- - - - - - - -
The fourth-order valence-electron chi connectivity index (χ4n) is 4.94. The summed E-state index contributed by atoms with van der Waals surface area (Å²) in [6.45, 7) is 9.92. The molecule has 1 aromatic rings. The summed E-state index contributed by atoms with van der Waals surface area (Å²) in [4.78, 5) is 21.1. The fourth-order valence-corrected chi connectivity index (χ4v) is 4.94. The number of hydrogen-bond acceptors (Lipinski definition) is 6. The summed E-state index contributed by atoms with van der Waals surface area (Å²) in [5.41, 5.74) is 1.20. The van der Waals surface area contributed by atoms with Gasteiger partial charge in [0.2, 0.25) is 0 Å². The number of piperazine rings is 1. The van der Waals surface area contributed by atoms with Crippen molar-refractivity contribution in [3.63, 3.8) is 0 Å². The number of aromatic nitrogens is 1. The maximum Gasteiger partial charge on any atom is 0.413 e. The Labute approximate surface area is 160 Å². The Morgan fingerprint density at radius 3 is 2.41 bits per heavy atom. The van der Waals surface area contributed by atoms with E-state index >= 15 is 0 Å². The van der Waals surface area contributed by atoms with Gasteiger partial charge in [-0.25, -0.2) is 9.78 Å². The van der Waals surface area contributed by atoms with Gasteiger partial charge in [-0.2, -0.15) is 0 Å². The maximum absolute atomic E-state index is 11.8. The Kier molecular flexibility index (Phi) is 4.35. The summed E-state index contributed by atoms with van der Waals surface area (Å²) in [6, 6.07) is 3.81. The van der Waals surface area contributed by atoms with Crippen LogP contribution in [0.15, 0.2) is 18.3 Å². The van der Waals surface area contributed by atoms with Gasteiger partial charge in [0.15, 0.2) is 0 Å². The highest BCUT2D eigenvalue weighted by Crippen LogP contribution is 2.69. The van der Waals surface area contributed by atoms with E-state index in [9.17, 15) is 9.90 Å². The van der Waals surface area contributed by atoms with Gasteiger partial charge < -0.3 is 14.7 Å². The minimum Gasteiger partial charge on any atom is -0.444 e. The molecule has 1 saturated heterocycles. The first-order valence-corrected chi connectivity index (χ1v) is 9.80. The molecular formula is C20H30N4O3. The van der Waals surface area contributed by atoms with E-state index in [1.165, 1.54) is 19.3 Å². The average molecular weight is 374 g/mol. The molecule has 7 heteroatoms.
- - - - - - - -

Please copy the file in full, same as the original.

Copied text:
The fourth-order valence-electron chi connectivity index (χ4n) is 4.94. The summed E-state index contributed by atoms with van der Waals surface area (Å²) in [6.45, 7) is 9.92. The molecule has 1 aromatic rings. The summed E-state index contributed by atoms with van der Waals surface area (Å²) in [4.78, 5) is 21.1. The fourth-order valence-corrected chi connectivity index (χ4v) is 4.94. The number of hydrogen-bond acceptors (Lipinski definition) is 6. The summed E-state index contributed by atoms with van der Waals surface area (Å²) in [5.41, 5.74) is 1.20. The van der Waals surface area contributed by atoms with Gasteiger partial charge in [0.2, 0.25) is 0 Å². The number of piperazine rings is 1. The van der Waals surface area contributed by atoms with Crippen molar-refractivity contribution in [3.63, 3.8) is 0 Å². The number of aromatic nitrogens is 1. The maximum Gasteiger partial charge on any atom is 0.413 e. The Labute approximate surface area is 160 Å². The Morgan fingerprint density at radius 3 is 2.41 bits per heavy atom. The van der Waals surface area contributed by atoms with E-state index >= 15 is 0 Å². The van der Waals surface area contributed by atoms with Gasteiger partial charge in [-0.25, -0.2) is 9.78 Å². The van der Waals surface area contributed by atoms with Gasteiger partial charge in [-0.2, -0.15) is 0 Å². The maximum absolute atomic E-state index is 11.8. The Kier molecular flexibility index (Phi) is 4.35. The summed E-state index contributed by atoms with van der Waals surface area (Å²) in [6, 6.07) is 3.81. The van der Waals surface area contributed by atoms with Crippen LogP contribution in [0.15, 0.2) is 18.3 Å². The van der Waals surface area contributed by atoms with Gasteiger partial charge in [0.15, 0.2) is 0 Å². The highest BCUT2D eigenvalue weighted by Crippen LogP contribution is 2.69. The van der Waals surface area contributed by atoms with E-state index in [9.17, 15) is 9.90 Å². The van der Waals surface area contributed by atoms with Gasteiger partial charge < -0.3 is 14.7 Å². The minimum Gasteiger partial charge on any atom is -0.444 e. The molecule has 1 saturated heterocycles. The first-order valence-corrected chi connectivity index (χ1v) is 9.80. The molecular formula is C20H30N4O3. The van der Waals surface area contributed by atoms with E-state index in [1.165, 1.54) is 19.3 Å². The average molecular weight is 374 g/mol. The molecule has 7 heteroatoms.